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Discussion Starter · #1 ·
On Sunday I towed a 1986 cougar home from my friends house. It has a blown head gasket, so I could run it for a little bit but then I'd have to shut it off so it doesn't over heat. the problem with that of course being the issue of no power brakes while being towed 10 feet behind a truck that your wife feels needs to be going 40. lol. anyway, I had to really put my foot in it to get stopped without rear-ending my own truck a couple times. we finally got it home and parked it, and now when i push the brake pedal it goes straight to the floor with hardly any resistance. when i push it in, you can hear the sound of air, like when you pump the old school bike tire pumps. i took the cap off the master cylinder, and when the brake pedal is depressed you can see a small ripple on the top of the fluid, but it doesn't spurt like it should. What did I break????
 

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maybe a broken line. remember to check the high spots along the top of the frame where the line runs as the fluid will run to the lowest point. or u could have blwon the master cylinder
 

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Discussion Starter · #4 ·
smrat said:
maybe a broken line. remember to check the high spots along the top of the frame where the line runs as the fluid will run to the lowest point. or u could have blwon the master cylinder
A broken brake line was my first instinct, but no matter how much I pump the pedal, the fluid level in the master cylinder stays the same. completely full. I was planning on replacing the master cylinder, but I figured I'd post something here in case it could be something else because I don't really want to buy a new one and replace it if mines fine. When i take the cap off the MC, and have someone push the brake, the top ripples a little bit...but it doesnt squirt. its like its moving a little bit of fluid but not much. Could it be that a seal in the mc could be blown and the fluid is just passing the valves and going straight to the lines? maybe?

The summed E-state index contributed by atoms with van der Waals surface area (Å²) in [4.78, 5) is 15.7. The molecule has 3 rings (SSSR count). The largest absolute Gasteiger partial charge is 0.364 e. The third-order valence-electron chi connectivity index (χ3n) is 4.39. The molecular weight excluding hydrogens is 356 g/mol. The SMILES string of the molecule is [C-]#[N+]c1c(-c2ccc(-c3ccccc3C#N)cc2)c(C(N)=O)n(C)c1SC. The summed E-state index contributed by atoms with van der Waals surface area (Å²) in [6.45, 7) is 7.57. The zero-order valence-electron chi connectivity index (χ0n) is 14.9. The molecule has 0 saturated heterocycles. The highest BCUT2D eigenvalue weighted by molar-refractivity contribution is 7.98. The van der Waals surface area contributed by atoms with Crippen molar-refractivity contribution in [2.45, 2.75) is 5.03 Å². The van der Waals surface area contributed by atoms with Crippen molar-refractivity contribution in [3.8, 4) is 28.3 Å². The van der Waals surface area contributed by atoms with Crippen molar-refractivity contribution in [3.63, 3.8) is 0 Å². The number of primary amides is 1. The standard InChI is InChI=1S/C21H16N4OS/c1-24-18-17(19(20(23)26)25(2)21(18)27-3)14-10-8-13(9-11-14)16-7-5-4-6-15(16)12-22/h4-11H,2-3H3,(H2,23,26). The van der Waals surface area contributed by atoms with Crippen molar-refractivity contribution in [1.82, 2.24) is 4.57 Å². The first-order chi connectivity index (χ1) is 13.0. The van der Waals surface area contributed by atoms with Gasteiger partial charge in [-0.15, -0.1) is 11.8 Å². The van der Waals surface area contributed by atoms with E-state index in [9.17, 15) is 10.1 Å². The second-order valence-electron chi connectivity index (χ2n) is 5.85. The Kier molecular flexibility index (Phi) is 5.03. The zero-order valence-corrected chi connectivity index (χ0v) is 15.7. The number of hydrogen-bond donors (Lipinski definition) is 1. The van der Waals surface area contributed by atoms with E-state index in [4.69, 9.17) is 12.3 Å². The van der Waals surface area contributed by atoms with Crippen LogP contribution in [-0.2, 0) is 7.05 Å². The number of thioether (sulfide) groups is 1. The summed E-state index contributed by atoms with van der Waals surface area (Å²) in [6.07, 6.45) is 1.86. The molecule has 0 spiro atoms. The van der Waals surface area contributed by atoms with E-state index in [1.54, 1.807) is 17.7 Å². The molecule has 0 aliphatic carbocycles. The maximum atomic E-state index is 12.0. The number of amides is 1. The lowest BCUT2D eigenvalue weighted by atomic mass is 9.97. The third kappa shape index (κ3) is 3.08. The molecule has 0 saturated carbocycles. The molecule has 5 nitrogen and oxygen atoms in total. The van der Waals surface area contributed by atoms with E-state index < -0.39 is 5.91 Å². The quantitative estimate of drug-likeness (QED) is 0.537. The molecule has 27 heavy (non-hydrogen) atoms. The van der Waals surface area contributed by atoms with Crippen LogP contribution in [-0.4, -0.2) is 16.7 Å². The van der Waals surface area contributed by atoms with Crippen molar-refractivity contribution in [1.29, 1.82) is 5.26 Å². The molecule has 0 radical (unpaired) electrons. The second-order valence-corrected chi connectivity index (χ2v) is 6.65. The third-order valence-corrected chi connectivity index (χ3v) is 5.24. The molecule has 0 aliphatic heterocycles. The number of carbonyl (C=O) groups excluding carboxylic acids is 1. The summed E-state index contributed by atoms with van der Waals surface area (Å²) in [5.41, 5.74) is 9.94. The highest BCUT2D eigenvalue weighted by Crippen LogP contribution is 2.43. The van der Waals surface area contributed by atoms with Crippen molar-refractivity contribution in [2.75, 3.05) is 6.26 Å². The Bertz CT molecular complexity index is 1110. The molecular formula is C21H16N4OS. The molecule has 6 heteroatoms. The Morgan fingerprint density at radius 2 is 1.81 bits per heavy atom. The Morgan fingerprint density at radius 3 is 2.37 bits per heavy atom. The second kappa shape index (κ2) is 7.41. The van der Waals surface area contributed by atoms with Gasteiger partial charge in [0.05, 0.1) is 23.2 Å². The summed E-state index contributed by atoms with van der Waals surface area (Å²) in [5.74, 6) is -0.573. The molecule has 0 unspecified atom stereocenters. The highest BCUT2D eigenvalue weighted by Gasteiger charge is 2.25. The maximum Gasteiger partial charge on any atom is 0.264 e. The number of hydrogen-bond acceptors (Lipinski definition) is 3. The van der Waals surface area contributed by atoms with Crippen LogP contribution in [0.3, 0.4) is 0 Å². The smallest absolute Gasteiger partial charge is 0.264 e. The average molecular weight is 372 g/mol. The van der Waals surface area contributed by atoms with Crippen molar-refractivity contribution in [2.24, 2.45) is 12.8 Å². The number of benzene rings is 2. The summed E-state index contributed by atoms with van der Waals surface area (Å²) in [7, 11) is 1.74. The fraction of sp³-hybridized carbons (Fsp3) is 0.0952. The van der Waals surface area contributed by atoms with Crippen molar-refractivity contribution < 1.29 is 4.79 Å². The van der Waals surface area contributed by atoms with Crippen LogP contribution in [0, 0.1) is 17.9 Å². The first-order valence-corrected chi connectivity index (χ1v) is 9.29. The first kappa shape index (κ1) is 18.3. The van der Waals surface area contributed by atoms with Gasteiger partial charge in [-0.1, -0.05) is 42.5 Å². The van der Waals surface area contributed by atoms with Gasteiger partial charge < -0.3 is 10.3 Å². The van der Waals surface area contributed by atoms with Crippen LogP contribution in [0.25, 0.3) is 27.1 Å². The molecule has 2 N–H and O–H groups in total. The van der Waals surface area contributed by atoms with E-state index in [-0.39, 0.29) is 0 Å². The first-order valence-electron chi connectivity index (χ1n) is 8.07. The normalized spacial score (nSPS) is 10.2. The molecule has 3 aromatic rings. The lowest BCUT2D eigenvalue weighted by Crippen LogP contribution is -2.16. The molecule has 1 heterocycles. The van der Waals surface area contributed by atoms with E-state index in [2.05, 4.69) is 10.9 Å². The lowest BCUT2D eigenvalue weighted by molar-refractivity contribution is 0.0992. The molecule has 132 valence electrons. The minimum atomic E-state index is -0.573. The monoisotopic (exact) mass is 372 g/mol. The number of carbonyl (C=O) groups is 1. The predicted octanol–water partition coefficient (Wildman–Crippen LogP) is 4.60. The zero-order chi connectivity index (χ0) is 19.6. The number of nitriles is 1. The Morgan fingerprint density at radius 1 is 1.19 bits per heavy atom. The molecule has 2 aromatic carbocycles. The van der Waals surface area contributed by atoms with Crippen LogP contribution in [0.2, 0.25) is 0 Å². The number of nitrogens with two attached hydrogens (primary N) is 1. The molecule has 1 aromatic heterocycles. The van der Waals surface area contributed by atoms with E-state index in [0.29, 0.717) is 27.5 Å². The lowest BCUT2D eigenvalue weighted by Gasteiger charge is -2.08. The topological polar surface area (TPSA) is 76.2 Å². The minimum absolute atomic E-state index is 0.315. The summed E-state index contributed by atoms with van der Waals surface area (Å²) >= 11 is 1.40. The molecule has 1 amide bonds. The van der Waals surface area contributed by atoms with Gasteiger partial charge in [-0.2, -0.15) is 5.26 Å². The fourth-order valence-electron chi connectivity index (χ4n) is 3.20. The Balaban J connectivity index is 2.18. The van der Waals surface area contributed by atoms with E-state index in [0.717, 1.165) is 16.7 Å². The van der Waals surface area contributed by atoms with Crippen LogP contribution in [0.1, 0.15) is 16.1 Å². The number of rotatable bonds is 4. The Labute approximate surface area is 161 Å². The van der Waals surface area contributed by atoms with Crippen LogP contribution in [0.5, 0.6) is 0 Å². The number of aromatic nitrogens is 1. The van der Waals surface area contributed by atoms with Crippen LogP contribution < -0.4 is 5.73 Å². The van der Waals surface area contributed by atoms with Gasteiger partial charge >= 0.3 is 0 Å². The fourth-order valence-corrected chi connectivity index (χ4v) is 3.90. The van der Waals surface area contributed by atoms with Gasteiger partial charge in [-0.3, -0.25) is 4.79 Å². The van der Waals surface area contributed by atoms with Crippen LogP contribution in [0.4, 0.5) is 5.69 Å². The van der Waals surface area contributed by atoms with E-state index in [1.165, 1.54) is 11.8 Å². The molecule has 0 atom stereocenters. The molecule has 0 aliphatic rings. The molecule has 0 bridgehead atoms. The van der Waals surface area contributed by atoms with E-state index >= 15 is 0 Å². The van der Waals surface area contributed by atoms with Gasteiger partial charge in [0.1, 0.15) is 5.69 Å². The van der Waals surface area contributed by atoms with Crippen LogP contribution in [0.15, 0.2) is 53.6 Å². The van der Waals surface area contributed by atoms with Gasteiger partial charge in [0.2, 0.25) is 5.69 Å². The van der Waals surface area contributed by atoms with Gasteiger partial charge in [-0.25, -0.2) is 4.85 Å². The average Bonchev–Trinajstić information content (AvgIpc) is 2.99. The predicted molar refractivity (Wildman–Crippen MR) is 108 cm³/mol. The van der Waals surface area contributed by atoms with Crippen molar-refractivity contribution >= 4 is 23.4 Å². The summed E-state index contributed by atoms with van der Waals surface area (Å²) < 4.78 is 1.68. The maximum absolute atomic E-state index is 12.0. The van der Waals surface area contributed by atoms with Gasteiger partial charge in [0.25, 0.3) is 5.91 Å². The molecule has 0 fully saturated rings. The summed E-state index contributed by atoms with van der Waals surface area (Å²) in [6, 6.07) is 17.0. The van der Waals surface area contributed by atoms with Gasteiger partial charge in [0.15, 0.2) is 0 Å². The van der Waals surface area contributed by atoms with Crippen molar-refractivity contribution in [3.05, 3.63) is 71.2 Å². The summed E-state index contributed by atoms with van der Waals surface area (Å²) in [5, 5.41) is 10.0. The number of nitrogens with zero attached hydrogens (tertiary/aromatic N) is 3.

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Your system could be full of air, or the piston inside the m/c is stuck.
I just replaced the m/c on an '87 Ford. I took apart the m/c to see what was wrong (I'm like that). I expected to see the rubber seals worn or scratched, or the bore pitted and scratched. The seals were as good as new, and the bore wasn't pitted at all, but what was bad was the bore. It was actually rusted in spots even though of course it was full of brake fluid. There was enough moisture there to rust the metal in spots . The rusted areas were actually higher than the rest of the bore. When the piston seal moved over that area, the pressure leaked around the seal.
I learned another think first hand. The metal was clean in most areas, but in between the seals where they never passed, the metal was quite rusty and scaly. If the m/c were pumped with full strokes, the seals would get scratched and damaged by the rust. In the future when I bleed the brakes, I'll use short strokes unless the m/c is new.
 

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If you get some plugs the right size you can remove the lines from the master, install the plugs and see if you have a pedal. We have a kit with all the different plugs. It has saved replacing a lot of masters that were not defective. If you cant find plugs you can make them from brake line fittings, just braze or sliver solder the holes closed.
 
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